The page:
Destiny Outpatient Services specializes in the treatment of individuals with the following concerns:
- Depression & Anxiety
- Bipolar and Mood Disturbances
- Identity Concerns
- Anger and Impulse Control
- Grief and Loss
- Living with complex medical issues
- Substance Abuse
- Behavior Problems
- Sexual acting out
- Child abuse and neglect
- Attachment concerns
- Self-Esteem Building
- Decreasing anxiety associated with shyness
- Criminal Thinking
- Coping Skill Development
- Stress Management and Relaxation Skills Training
- Psychosis/unusual perceptions
- Obsessive thinking/compulsions
Our Clinicians utilize several different types of approaches to treatment. Since not every person fits best to a particular approach, our clinicians will use strategies that is not only best for your concern, but one that you will respond best to.
THEORETICAL APPROACHES TO TREATMENT
Cognitive Behavioral Therapy
Also known as CBT, this approach emphasizes a person’s ability to make healthy changes in life by replacing destructive thought patterns with positive, self-affirming ones. CBT helps individual’s overcome substance abuse and poor decision making by building self-esteem and making good decisions.
Motivational interviewing, or MI, is where the therapist and client become collaborators, working together to solve the client’s problems.
The therapist provides an environment of encouragement and positive reinforcement.
Dialectical Behavioral Therapy
The “dialectical” in DBT means the therapy works by dealing with two things at once that might seem contradictory: acceptance of feelings (mindfulness) and learning to use thinking to change feelings (CBT). It’s basically “I’m doing the best I can but on the one hand I need to do better.” DBT is designed to help with extreme emotional instability, which clinicians call “dysregulation” — the inability to manage intense emotions. Dysregulation leads to impulsive, self-destructive, or self-harming behaviors. The goal of DBT is to teach others techniques to help them understand their emotions without judgment — the mindfulness component — and also to give them skills and techniques to manage those emotions and change behaviors in ways that will make their lives better. But it takes work and commitment. DBT involves individual therapy and group skills training, where individuals and their families learn together.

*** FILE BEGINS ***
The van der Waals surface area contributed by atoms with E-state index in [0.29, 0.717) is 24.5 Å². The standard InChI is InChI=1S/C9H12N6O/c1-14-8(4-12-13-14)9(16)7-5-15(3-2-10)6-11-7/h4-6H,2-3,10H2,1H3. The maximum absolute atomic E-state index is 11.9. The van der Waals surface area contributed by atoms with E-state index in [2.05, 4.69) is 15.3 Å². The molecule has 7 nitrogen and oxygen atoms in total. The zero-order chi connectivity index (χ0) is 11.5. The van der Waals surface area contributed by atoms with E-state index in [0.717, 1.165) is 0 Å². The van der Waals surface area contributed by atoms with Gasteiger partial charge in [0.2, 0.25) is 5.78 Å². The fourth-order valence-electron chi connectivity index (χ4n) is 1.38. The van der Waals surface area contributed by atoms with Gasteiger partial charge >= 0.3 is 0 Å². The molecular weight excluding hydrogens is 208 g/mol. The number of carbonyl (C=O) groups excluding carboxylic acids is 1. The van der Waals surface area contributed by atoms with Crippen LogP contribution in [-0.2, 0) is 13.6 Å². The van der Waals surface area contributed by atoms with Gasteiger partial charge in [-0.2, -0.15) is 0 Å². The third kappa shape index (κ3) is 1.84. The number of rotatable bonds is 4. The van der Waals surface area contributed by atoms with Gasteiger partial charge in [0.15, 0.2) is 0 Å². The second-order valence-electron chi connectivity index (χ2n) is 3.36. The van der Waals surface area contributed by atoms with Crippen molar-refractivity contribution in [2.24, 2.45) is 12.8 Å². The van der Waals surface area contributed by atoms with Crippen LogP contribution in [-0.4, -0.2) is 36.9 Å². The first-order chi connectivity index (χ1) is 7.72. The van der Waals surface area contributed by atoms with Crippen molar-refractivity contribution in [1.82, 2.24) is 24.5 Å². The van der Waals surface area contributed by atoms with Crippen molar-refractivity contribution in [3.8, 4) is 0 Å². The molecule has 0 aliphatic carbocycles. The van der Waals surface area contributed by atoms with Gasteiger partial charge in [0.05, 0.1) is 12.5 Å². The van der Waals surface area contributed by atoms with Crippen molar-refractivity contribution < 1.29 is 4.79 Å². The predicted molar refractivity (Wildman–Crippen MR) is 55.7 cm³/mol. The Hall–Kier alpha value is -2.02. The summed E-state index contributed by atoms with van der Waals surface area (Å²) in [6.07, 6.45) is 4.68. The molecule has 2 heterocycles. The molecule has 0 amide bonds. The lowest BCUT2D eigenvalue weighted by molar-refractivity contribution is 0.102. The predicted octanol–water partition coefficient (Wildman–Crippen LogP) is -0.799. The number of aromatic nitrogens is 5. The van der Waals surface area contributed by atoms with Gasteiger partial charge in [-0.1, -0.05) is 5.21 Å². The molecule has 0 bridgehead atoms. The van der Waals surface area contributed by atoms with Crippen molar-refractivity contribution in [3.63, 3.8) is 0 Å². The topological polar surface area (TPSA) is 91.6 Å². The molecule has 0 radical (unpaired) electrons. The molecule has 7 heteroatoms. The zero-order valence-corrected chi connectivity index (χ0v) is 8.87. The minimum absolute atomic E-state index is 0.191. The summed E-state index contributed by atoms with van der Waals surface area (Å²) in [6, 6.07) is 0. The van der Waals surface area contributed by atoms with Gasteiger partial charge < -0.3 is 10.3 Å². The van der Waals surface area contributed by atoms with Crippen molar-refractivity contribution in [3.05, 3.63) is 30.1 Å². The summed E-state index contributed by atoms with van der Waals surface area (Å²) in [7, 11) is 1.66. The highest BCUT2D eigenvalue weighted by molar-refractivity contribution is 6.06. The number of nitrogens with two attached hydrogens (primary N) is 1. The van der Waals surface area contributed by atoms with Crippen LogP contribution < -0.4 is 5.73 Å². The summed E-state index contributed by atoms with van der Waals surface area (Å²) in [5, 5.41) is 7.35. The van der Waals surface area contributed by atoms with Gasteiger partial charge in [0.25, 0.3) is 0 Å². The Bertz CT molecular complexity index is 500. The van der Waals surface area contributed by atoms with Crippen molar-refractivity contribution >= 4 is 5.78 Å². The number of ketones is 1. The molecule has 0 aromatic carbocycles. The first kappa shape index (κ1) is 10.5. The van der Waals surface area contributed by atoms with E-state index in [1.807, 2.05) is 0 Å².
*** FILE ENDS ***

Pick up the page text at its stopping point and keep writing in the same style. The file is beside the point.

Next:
Cognitive Processing Therapy
CPT is one specific type of cognitive behavioral therapy. It teaches you how to evaluate and change the upsetting thoughts you have had since your trauma. By changing your thoughts, you can change how you feel. Trauma can change the way you think about yourself and the world. You may believe you are to blame for what happened or that the world is a dangerous place. These kinds of thoughts keep you stuck in your PTSD and cause you to miss out on things you used to enjoy. CPT teaches you a new way to handle these upsetting thoughts. In CPT, you will learn skills that can help you decide whether there are more helpful ways to think about your trauma. You will learn how to examine whether the facts support your thought or do not support your thought. And ultimately, you can decide whether or not it makes sense to take a new perspective.